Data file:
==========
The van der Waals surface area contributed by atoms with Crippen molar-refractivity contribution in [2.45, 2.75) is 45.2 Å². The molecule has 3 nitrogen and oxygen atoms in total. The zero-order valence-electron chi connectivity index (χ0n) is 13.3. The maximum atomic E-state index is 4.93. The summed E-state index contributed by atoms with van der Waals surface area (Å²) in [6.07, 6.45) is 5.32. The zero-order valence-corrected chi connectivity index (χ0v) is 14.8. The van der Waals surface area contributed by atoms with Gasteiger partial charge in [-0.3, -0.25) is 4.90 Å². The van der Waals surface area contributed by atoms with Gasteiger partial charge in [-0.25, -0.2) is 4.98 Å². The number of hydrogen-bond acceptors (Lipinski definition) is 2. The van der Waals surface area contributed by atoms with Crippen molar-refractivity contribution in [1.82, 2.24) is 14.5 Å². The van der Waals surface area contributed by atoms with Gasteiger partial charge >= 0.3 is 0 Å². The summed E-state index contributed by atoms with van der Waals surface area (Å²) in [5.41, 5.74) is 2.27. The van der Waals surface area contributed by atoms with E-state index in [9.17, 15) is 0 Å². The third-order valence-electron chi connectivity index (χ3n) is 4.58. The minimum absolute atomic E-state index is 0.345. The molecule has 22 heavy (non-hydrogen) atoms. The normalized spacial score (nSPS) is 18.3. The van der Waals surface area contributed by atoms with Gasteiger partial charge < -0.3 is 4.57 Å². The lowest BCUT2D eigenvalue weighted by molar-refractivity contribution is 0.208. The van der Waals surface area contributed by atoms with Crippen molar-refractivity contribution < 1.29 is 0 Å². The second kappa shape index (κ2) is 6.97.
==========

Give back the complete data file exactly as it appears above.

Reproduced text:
The van der Waals surface area contributed by atoms with Crippen molar-refractivity contribution in [2.45, 2.75) is 45.2 Å². The molecule has 3 nitrogen and oxygen atoms in total. The zero-order valence-electron chi connectivity index (χ0n) is 13.3. The maximum atomic E-state index is 4.93. The summed E-state index contributed by atoms with van der Waals surface area (Å²) in [6.07, 6.45) is 5.32. The zero-order valence-corrected chi connectivity index (χ0v) is 14.8. The van der Waals surface area contributed by atoms with Gasteiger partial charge in [-0.3, -0.25) is 4.90 Å². The van der Waals surface area contributed by atoms with Gasteiger partial charge in [-0.25, -0.2) is 4.98 Å². The number of hydrogen-bond acceptors (Lipinski definition) is 2. The van der Waals surface area contributed by atoms with Crippen molar-refractivity contribution in [1.82, 2.24) is 14.5 Å². The van der Waals surface area contributed by atoms with Gasteiger partial charge >= 0.3 is 0 Å². The summed E-state index contributed by atoms with van der Waals surface area (Å²) in [5.41, 5.74) is 2.27. The van der Waals surface area contributed by atoms with E-state index in [9.17, 15) is 0 Å². The third-order valence-electron chi connectivity index (χ3n) is 4.58. The minimum absolute atomic E-state index is 0.345. The molecule has 22 heavy (non-hydrogen) atoms. The normalized spacial score (nSPS) is 18.3. The van der Waals surface area contributed by atoms with Gasteiger partial charge < -0.3 is 4.57 Å². The lowest BCUT2D eigenvalue weighted by molar-refractivity contribution is 0.208. The van der Waals surface area contributed by atoms with Crippen molar-refractivity contribution < 1.29 is 0 Å². The second kappa shape index (κ2) is 6.97.